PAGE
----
Another risk we cannot change is our family history. If you have two or more relatives with breast cancer; if it occurs in your mother or sister at any age; or if it develops in a mother, sister, aunt or grandmother before the age of 50, all result in an increased risk. Recent studies have determined that 5 percent to 10 percent of cases of breast cancer are hereditary.
Modifiable risks. Although a number of things are not within a woman’s power to change, a few of the risks are potentially modifiable. The age a woman starts having children and the number of children she has will influence her risk.
Women who have no children or who delay childbearing beyond age 30 have a slightly higher risk for breast cancer, while those who get their families started at a younger age and have multiple pregnancies are at a lower risk. Breast-feeding may impart a protective effect, especially if the child is nursed for more than a year.
Alcohol consumption is certainly a modifiable risk factor. Studies show that women who have two to five drinks a day are 1.5 times more likely to develop breast cancer than non-drinkers.
The long-term use of hormones after menopause, particularly estrogen and progesterone combination therapy, increases the risk for breast cancer. This type of hormone replacement therapy will not only increase the likelihood of developing breast cancer, but it also increases the possibility that the disease, once discovered, will be at a more advanced stage.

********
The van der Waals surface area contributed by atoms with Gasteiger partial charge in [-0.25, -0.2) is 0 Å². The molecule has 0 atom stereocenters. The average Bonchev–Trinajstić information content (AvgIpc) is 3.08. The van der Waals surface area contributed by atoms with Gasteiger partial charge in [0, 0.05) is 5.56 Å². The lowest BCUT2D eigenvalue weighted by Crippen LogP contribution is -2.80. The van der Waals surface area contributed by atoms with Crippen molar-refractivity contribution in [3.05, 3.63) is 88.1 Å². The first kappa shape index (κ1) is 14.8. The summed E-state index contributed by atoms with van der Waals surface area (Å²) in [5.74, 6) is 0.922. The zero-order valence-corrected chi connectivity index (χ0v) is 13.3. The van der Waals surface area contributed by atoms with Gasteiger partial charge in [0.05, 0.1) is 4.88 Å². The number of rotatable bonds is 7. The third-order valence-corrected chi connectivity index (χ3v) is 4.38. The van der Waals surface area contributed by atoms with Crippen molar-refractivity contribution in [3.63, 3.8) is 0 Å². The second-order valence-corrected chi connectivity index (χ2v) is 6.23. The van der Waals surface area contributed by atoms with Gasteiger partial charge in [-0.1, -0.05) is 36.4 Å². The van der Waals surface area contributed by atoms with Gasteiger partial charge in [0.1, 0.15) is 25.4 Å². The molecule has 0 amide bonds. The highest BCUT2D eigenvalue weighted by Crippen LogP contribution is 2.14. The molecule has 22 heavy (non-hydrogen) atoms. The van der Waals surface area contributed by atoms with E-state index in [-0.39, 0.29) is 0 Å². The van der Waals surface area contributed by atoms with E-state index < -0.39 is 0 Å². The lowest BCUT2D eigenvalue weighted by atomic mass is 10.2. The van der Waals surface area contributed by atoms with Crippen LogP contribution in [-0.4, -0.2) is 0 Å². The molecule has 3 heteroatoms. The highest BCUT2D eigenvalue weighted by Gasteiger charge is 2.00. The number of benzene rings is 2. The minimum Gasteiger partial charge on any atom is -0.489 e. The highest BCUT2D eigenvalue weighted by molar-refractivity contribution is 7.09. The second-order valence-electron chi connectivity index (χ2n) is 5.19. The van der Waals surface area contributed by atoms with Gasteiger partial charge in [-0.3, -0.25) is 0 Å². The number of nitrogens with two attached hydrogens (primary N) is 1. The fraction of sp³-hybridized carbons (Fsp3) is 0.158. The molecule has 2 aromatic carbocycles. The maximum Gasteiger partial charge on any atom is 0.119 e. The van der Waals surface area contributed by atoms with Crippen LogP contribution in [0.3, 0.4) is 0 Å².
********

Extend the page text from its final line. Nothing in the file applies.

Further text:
If you are on this form of therapy for osteoporosis or to curtail hot flashes and other symptoms of menopause, discuss the risks and benefits of this treatment with your doctor. There are other effective ways to treat both osteoporosis and menopause that won’t increase your chance of developing breast cancer.
Of course maintaining a healthy body weight and engaging in regular physical activity is beneficial to our overall health. Although we typically associate obesity and a sedentary lifestyle to an increased risk for cardiovascular disease, studies have consistently shown that being overweight or obese also increases the risk for breast cancer. This is especially true for women who have excessive fat in the waist area as opposed to the hips and thighs.
And evidence continues to mount connecting physical activity to a lower risk for breast cancer. In one large study, even modest levels of regular brisk walking reduced the risk for breast cancer by 18 percent.
Although there are no clear-cut ways to prevent breast cancer, it makes perfectly good sense to minimize those modifiable risk factors such as excessive alcohol consumption, hormone replacement therapy, inactivity and being overweight. This is especially the case since these are all associated with a host of other illnesses and diseases.
Beyond risk factor modification, the next approach in curtailing the burden of breast cancer is through early detection. As a general rule, the earlier a cancer is diagnosed, the better the outcome in terms of treatment and survival.
KARA DAVIS, M.D., is a doctor of internal medicine and a former assistant professor of medicine at the University of Illinois. She is also the author of Spiritual Secrets to Weight Loss (Charisma House).